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A room air conditioner is a compact self-contained air conditioned air condition unit which is normally installed in a window or wall opening of the room and widely known as window type air conditioner.
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Working of an Air Conditioner - Theory of Operation
Common household air conditions work on what's called the "vapor compression system." The parts of a window air conditioner are:
- Refrigeration system
- Control system (thermostat and selector switch)
- Electrical protection system
- Air circulation system (fan, motor, centrifugal blower, evaporator blower)
- Ventilation (fresh air damper)
- Exhaust system
The refrigeration system consists of a hermetic type compressor, forced air cooler, finned condenser coil, finned cooling coil, capillary tube used as throttling device, and a refrigerant drier. The refrigerant used is R-12 or R-22.
The condenser is a continuous coil made of copper tubing with aluminum fins attached to it to increase the heat transfer rate.
Room air conditioners are installed so that the evaporator faces the room. A centrifugal blower is installed behind the cooling coil which sends cool air in the room.
A filter is installed on the fresh air entering side of the evaporator to remove any dirt from air. A damper inside the cabinet regulates the fresh air intake of the room air conditioner. The quality of fresh air may be varied by adjusting the dampers.
The window air conditioner performs two functions: one is to cool the room and the other is to dehumidify the room as required for comfortable living conditions. Normally they are available in different sizes which means they are available in different cooling capacities. Always the air conditioning cooling capacity will be expressed in BTU’s (British Thermal Units). Cooling capacity normally depends on the volume of the room to be cooled along with sensible cooling factors.
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Before selecting an air conditioner, one needs to consider the various factors that determine the size of the conditioner. There are different components of a cooling load.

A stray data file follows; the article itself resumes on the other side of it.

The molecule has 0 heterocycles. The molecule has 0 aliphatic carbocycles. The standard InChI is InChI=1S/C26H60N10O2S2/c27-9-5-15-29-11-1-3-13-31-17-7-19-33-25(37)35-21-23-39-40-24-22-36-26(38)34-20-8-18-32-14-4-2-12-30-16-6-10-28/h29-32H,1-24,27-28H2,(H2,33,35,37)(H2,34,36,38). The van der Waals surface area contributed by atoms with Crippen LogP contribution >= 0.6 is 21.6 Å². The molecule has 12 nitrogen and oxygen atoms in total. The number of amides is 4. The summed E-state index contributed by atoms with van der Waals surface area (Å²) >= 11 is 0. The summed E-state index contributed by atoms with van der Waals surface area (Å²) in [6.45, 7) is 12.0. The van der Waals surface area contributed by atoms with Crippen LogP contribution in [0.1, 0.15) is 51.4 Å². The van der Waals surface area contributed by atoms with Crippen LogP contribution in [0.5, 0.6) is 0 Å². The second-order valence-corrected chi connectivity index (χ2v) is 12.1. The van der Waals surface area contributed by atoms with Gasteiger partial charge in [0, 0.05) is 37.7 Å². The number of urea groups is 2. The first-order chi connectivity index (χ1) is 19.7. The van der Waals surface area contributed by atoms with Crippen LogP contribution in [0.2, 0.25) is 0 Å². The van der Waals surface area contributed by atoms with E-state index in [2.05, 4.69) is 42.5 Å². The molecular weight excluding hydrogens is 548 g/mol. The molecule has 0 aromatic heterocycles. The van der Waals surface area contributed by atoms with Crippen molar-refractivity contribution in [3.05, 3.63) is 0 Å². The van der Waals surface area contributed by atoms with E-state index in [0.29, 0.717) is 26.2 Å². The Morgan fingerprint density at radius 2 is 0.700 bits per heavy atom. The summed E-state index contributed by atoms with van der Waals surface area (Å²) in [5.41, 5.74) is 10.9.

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Sensible Heat Gain
When there is a direct addition of heat to an enclosed space, a gain in sensible heat is said to occur. This additional sensible heat should be removed for proper air conditioning. The sensible heat gain may occur due to the following sources.
- Heat flowing into the building by conduction through exterior walls, floor, ceiling, doors, and windows due to the temperature difference on their two sides.
- Heat received from solar radiation. Heat from solar radiation includes heat transmitted directly through glass of windows, ventilators, or doors and heat absorbed by the walls and roof.
- Heat conducted through interior partitions from rooms in the same building that are not conditioned.
- Heat given off by lights, motors, machines, and cooking operations.
- Heat liberated by occupants.
- Heat carried by outside air leaks through cracks in doors, windows, etc.
- Heat gain from the fan work in ducts.
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Latent Heat Gain
When there is an addition of water vapor to the air of an enclosed space, a gain in latent heat is said to occur.
It occurs due to the following sources:
- Heat gain due to moisture in outside air entering by infiltration.
- Heat gain due to condensation of moisture from occupants.
The sensible heat gain plus the latent heat gain are the total heat load to be removed by air conditioner.